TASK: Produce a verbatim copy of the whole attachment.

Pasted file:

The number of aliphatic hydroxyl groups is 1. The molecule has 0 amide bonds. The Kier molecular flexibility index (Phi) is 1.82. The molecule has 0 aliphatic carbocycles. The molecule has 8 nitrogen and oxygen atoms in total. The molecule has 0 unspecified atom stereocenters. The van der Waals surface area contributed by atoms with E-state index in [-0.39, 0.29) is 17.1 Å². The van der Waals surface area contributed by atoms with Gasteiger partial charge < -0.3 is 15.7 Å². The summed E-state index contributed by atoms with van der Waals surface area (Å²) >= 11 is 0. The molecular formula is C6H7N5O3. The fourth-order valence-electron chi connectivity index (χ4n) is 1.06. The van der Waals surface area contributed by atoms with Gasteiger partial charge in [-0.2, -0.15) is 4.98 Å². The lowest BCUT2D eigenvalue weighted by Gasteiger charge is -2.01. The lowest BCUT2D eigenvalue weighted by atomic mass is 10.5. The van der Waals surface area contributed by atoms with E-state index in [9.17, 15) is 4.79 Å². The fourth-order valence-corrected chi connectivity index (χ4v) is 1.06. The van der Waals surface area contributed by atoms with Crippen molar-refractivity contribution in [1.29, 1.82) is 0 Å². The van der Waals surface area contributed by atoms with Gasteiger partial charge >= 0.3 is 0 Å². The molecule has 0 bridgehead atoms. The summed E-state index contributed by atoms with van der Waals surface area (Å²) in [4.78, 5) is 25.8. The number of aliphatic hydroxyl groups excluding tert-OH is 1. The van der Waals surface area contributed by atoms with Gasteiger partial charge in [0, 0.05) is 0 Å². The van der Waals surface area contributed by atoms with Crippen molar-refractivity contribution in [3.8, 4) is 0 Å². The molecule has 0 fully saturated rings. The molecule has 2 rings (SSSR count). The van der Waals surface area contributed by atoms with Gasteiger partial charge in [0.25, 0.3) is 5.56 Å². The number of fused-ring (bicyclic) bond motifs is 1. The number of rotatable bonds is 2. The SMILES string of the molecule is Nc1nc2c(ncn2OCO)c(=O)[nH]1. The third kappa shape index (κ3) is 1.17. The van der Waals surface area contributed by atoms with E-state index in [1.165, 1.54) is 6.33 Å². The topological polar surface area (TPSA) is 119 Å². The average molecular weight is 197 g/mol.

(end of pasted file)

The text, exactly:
The number of aliphatic hydroxyl groups is 1. The molecule has 0 amide bonds. The Kier molecular flexibility index (Phi) is 1.82. The molecule has 0 aliphatic carbocycles. The molecule has 8 nitrogen and oxygen atoms in total. The molecule has 0 unspecified atom stereocenters. The van der Waals surface area contributed by atoms with E-state index in [-0.39, 0.29) is 17.1 Å². The van der Waals surface area contributed by atoms with Gasteiger partial charge < -0.3 is 15.7 Å². The summed E-state index contributed by atoms with van der Waals surface area (Å²) >= 11 is 0. The molecular formula is C6H7N5O3. The fourth-order valence-electron chi connectivity index (χ4n) is 1.06. The van der Waals surface area contributed by atoms with Gasteiger partial charge in [-0.2, -0.15) is 4.98 Å². The lowest BCUT2D eigenvalue weighted by Gasteiger charge is -2.01. The lowest BCUT2D eigenvalue weighted by atomic mass is 10.5. The van der Waals surface area contributed by atoms with E-state index in [9.17, 15) is 4.79 Å². The fourth-order valence-corrected chi connectivity index (χ4v) is 1.06. The van der Waals surface area contributed by atoms with Crippen molar-refractivity contribution in [1.29, 1.82) is 0 Å². The van der Waals surface area contributed by atoms with Gasteiger partial charge >= 0.3 is 0 Å². The molecule has 0 bridgehead atoms. The summed E-state index contributed by atoms with van der Waals surface area (Å²) in [4.78, 5) is 25.8. The number of aliphatic hydroxyl groups excluding tert-OH is 1. The van der Waals surface area contributed by atoms with Gasteiger partial charge in [0, 0.05) is 0 Å². The van der Waals surface area contributed by atoms with Crippen molar-refractivity contribution in [3.8, 4) is 0 Å². The molecule has 0 fully saturated rings. The molecule has 2 rings (SSSR count). The van der Waals surface area contributed by atoms with Gasteiger partial charge in [0.25, 0.3) is 5.56 Å². The number of fused-ring (bicyclic) bond motifs is 1. The number of rotatable bonds is 2. The SMILES string of the molecule is Nc1nc2c(ncn2OCO)c(=O)[nH]1. The third kappa shape index (κ3) is 1.17. The van der Waals surface area contributed by atoms with E-state index in [1.165, 1.54) is 6.33 Å². The topological polar surface area (TPSA) is 119 Å². The average molecular weight is 197 g/mol.